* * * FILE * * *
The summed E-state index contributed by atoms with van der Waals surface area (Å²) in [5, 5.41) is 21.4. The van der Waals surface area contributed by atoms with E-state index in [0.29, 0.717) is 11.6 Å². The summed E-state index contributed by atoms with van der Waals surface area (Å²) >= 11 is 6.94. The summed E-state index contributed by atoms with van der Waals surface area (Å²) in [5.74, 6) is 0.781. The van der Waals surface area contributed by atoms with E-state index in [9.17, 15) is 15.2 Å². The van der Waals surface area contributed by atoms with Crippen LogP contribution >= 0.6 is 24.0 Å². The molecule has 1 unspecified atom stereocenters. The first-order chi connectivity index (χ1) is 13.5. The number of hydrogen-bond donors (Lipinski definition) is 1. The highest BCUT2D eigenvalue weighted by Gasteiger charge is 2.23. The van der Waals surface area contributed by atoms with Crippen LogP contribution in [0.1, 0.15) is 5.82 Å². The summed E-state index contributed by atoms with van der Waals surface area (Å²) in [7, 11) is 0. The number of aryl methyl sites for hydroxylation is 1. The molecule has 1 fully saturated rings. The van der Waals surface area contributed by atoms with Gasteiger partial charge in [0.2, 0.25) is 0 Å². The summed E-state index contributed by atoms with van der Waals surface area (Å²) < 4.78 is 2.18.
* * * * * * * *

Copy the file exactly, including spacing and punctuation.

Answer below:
The summed E-state index contributed by atoms with van der Waals surface area (Å²) in [5, 5.41) is 21.4. The van der Waals surface area contributed by atoms with E-state index in [0.29, 0.717) is 11.6 Å². The summed E-state index contributed by atoms with van der Waals surface area (Å²) >= 11 is 6.94. The summed E-state index contributed by atoms with van der Waals surface area (Å²) in [5.74, 6) is 0.781. The van der Waals surface area contributed by atoms with E-state index in [9.17, 15) is 15.2 Å². The van der Waals surface area contributed by atoms with Crippen LogP contribution >= 0.6 is 24.0 Å². The molecule has 1 unspecified atom stereocenters. The first-order chi connectivity index (χ1) is 13.5. The number of hydrogen-bond donors (Lipinski definition) is 1. The highest BCUT2D eigenvalue weighted by Gasteiger charge is 2.23. The van der Waals surface area contributed by atoms with Crippen LogP contribution in [0.1, 0.15) is 5.82 Å². The summed E-state index contributed by atoms with van der Waals surface area (Å²) in [7, 11) is 0. The number of aryl methyl sites for hydroxylation is 1. The molecule has 1 fully saturated rings. The van der Waals surface area contributed by atoms with Gasteiger partial charge in [0.2, 0.25) is 0 Å². The summed E-state index contributed by atoms with van der Waals surface area (Å²) < 4.78 is 2.18.